As each Spark job runs, DE has the ability to collect metrics from each executor and aggregate the metrics to synthesize the execution as a timeline of the entire Spark job in the form of a Gantt chart, each stage is a horizontal bar with the widths representing time spent in that stage. Any errors during execution are also highlighted to the user with tooltips for additional context regarding the error and any actions that the user might need to take.
To understand utilization and identify bottlenecks, the stage timeline is correlated with CPU, Memory, and IO. This allows the data engineer to spot memory pressure or underutilization due to overprovisioning and wasting resources.
For further analysis, stage level summary statistics show the number of parallel tasks and I/O distribution. And based on the statistical distribution, the post-run profiling can detect outliers and present that back to the user. The stage details page provides information related to these outlier tasks along CPU duration and I/O. In addition, CPU flame graphs visualize the parts of the code that are taking the most time.
Finding bottlenecks and the proverbial “needle in the haystack” are made easy with just a few clicks. This level of visibility is a game changer for data engineering users to self-service troubleshoot the performance of their jobs.
Platform Resource Management & Isolation
For platform administrators, DE simplifies the provisioning and monitoring of workloads. As opposed to traditional fixed sized, on-prem clusters, virtual clusters within DE are autoscaling compute resources, increasing & decreasing capacity on-demand.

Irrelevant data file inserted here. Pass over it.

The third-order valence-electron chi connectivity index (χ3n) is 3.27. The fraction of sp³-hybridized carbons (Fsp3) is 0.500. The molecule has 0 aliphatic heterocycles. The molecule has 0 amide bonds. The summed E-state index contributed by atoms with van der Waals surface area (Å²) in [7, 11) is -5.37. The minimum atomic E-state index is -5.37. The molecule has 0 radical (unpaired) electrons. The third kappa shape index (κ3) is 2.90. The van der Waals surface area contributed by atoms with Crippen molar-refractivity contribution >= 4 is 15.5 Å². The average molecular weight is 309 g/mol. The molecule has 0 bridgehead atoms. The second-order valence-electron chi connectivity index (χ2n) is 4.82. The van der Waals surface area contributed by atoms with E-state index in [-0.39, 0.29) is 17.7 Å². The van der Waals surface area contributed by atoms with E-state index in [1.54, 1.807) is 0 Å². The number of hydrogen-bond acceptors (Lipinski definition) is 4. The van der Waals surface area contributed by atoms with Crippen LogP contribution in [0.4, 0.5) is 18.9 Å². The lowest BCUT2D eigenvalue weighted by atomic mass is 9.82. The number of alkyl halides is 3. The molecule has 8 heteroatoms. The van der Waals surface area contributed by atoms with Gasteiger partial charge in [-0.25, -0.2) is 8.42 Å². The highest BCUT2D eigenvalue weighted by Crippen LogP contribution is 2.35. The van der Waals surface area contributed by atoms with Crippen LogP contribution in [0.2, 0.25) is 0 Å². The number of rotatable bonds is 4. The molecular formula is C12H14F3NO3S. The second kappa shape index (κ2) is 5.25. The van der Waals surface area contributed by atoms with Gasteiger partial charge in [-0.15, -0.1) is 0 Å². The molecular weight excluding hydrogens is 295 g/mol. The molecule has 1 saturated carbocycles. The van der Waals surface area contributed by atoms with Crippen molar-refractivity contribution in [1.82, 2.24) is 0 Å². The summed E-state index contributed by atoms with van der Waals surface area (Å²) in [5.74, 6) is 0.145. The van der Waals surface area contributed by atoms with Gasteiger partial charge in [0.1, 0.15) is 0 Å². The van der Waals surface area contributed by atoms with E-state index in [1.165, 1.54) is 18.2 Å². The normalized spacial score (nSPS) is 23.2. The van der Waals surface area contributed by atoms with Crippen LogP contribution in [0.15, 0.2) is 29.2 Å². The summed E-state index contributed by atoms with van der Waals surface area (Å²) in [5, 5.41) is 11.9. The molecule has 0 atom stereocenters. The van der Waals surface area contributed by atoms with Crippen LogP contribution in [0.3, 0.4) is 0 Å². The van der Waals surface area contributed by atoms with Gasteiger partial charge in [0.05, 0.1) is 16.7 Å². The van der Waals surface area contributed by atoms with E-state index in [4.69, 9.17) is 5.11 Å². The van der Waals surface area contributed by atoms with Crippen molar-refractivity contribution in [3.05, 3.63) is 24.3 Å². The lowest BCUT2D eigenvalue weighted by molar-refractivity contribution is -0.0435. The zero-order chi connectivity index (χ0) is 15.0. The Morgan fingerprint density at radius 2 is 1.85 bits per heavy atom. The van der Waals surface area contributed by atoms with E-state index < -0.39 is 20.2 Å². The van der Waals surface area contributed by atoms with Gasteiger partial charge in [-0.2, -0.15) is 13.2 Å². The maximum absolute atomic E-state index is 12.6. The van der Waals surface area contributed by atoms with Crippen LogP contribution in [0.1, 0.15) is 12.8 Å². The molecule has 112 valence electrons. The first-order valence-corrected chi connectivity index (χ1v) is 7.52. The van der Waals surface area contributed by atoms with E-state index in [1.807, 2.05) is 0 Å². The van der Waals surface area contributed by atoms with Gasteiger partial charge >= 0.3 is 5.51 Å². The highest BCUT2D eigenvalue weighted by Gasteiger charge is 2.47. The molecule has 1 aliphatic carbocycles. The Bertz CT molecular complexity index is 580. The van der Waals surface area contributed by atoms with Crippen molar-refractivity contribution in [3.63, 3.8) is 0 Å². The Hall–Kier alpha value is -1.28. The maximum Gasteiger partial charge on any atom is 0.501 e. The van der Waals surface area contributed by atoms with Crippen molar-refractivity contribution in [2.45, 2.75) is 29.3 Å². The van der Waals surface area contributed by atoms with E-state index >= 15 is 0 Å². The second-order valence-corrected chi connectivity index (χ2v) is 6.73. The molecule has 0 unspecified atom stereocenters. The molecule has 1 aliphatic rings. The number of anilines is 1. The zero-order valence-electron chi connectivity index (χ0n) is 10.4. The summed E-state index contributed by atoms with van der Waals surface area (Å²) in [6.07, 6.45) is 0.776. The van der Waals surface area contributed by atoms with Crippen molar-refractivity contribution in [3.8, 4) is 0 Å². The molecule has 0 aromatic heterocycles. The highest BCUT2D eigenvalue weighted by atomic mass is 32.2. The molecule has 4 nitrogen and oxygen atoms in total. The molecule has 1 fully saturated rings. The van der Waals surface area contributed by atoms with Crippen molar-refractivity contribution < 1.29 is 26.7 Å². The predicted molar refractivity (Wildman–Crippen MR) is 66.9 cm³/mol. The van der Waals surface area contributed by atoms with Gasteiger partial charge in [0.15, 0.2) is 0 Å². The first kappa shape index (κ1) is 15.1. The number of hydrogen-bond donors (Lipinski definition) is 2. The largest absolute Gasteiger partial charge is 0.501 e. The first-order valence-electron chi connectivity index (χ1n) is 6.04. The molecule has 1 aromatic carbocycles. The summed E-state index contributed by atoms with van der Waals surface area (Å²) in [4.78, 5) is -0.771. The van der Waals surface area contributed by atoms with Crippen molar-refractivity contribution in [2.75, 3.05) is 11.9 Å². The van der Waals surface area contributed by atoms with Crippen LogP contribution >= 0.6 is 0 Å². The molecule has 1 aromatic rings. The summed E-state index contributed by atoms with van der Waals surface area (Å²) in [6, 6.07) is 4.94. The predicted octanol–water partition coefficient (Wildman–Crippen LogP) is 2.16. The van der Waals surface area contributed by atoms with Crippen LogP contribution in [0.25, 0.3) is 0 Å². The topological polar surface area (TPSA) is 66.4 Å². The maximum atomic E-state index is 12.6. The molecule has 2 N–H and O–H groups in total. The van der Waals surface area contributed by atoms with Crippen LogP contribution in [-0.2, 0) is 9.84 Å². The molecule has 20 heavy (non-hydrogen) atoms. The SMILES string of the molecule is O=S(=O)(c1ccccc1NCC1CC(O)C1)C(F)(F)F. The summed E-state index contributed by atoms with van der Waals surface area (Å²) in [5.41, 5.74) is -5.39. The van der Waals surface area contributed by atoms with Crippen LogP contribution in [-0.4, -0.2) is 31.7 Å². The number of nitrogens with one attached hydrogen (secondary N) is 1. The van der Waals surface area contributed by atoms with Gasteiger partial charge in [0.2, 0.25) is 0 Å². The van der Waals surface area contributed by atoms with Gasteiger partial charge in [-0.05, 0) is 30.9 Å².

This is made possible by running Spark on Kubernetes which provides isolation from security and resource perspective while still leveraging the common storage layer provided by SDX. This is the power of CDP delivering curated, containerized experiences that are portable across multi-cloud and hybrid.
When a new business request comes for a new project, the admin can bring up a containerized virtual cluster within a matter of minutes. The admin defines resource guard rails along CPU and Memory to bound run away workloads and control costs — no more procuring new hardware or managing complex YARN policies.
The admin overview page provides a snapshot of all the workloads across multi-cloud environments. And the graphs indicate the scaling up and down of compute capacity in response to the execution of Spark jobs, highlighting payment charges only for what is used.
Building The Future Of Enterprise Data Engineering
With this release of CDP Data Engineering we’re excited to usher in a new era of optimized workflows designed for the full data lifecycle. DE delivers a best-in-class managed Apache Spark service on Kubernetes and includes key productivity enhancing capabilities typically not available with basic data engineering services. As we continue to expand and optimize CDP to be the best possible Enterprise Data Platform for your business, stay tuned for more exciting news and announcements.
Learn more about Data Engineering in the CDP Data Engineering eBook.
The post Introducing CDP Data Engineering: Purpose Built Tooling For Accelerating Data Pipelines appeared first on Cloudera Blog.